Brands still carry a lot of trust. These cultural icons are easy to understand, consistent, familiar, accountable and make people feel. Brands are not cold and are not out to get you. And, they often work hard to make people feel good and inspire positive actions. I think people feel that brands are committed to their welfare and a better world. The sheer longevity of relationship and social ubiquity has given a lot of brands strong trust. During 2020, we saw big brands stepping up and stepping in, leveraging their relationship equity to make a difference. Although for decades brands insisted on remaining on the sidelines and sidestepping social and political issues, deeming it a high business risk, the social calling was too great. When brands speak, people listen, and people were crying out for guidance. In answering, brands delivered on their trust and gained equity in being responsive even if the position was controversial e.g. Nike. Per the Edelman study, people are expecting businesses, CEO’s and brands to guide them in our volatile, uncertain, complex and ambiguous world.

Brands Create Trust, Marketing Does Not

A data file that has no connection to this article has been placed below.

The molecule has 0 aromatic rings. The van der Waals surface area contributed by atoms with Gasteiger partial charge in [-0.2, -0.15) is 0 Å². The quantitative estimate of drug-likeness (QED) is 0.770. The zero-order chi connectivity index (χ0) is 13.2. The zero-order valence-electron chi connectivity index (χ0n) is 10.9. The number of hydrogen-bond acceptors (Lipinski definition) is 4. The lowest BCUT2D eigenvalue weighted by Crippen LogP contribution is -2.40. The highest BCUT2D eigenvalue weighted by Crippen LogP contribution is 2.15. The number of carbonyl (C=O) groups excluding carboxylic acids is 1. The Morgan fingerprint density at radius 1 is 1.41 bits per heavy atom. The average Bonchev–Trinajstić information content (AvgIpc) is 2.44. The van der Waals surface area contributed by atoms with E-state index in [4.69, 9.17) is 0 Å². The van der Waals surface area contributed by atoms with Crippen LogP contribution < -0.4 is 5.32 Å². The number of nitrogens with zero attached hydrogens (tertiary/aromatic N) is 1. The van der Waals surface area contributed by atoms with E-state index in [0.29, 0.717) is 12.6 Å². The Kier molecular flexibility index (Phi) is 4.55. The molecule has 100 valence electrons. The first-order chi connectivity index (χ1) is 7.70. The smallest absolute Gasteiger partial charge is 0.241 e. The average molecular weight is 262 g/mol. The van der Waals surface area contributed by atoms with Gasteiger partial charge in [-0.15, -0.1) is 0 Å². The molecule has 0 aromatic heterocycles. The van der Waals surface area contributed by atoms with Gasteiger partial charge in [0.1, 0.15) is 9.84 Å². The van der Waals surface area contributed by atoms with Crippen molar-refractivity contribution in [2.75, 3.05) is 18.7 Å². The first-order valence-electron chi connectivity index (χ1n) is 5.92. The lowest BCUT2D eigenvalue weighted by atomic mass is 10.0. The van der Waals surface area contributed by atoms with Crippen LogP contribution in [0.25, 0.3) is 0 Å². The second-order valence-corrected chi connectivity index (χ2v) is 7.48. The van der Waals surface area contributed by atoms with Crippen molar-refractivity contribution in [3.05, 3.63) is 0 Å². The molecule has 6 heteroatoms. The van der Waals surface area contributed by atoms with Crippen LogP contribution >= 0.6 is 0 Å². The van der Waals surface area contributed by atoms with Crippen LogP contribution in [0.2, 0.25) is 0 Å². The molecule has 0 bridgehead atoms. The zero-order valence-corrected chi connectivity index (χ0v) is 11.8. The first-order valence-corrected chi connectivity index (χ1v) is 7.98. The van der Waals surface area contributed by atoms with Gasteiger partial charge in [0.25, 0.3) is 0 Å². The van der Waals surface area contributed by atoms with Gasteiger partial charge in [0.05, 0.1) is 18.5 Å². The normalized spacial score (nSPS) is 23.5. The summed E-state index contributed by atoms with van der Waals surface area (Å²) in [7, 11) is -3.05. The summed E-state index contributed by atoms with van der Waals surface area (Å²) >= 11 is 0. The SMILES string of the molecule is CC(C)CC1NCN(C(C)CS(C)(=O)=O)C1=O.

One reason why companies may be considered more trustworthy is that they have brands operating on their behalf, and brands are designed to forge trust through making an emotional connection. Political institutions tend to focus on issues and policy not on enchanting ideas that build trust. NGO’s are often focused on fundraising and marketing their cause over building their brand. The media is focused on expressing truth as they see it, but that is not a brand. By efficiently focusing efforts on provoking specific behaviors with marketing versus relationship building with a brand, these institutions have failed to invest in the vital soft side of business. By giving the loving currency of a valued brand to the world, companies contribute to the culture at large and engender the affinity that is required to build trust.

It is my hope that this study is a wake-up call for organizations to step back and embrace that people, despite best efforts at being rational, are emotional, intuitive beings. This is why brands are needed more than ever. People in this crazy world need an emotional connection that validates instinct and intuition. The rise in distrust is a sign of protection and disappointment. People are protecting themselves, because they feel their interests are at risk of being compromised. Trust is not a rational transaction. It is a form of relationship that requires surrender and faith. Brands, through the power of concept and art, build that covenant. By design, brands are built to meet people where they are, with deep empathy, and stand beside them on what matters most. If you want to build trust across all the diverse publics that matter in this disruptive world, I don’t know how you can do it without a powerful brand for people to grab onto.


1 Billion, 88%

Over 1 billion people use Instagram every month making Instagram the second-ranked traditional social network in terms of active users, behind Facebook. 88% of users are outside the U.S.

– Hootsuite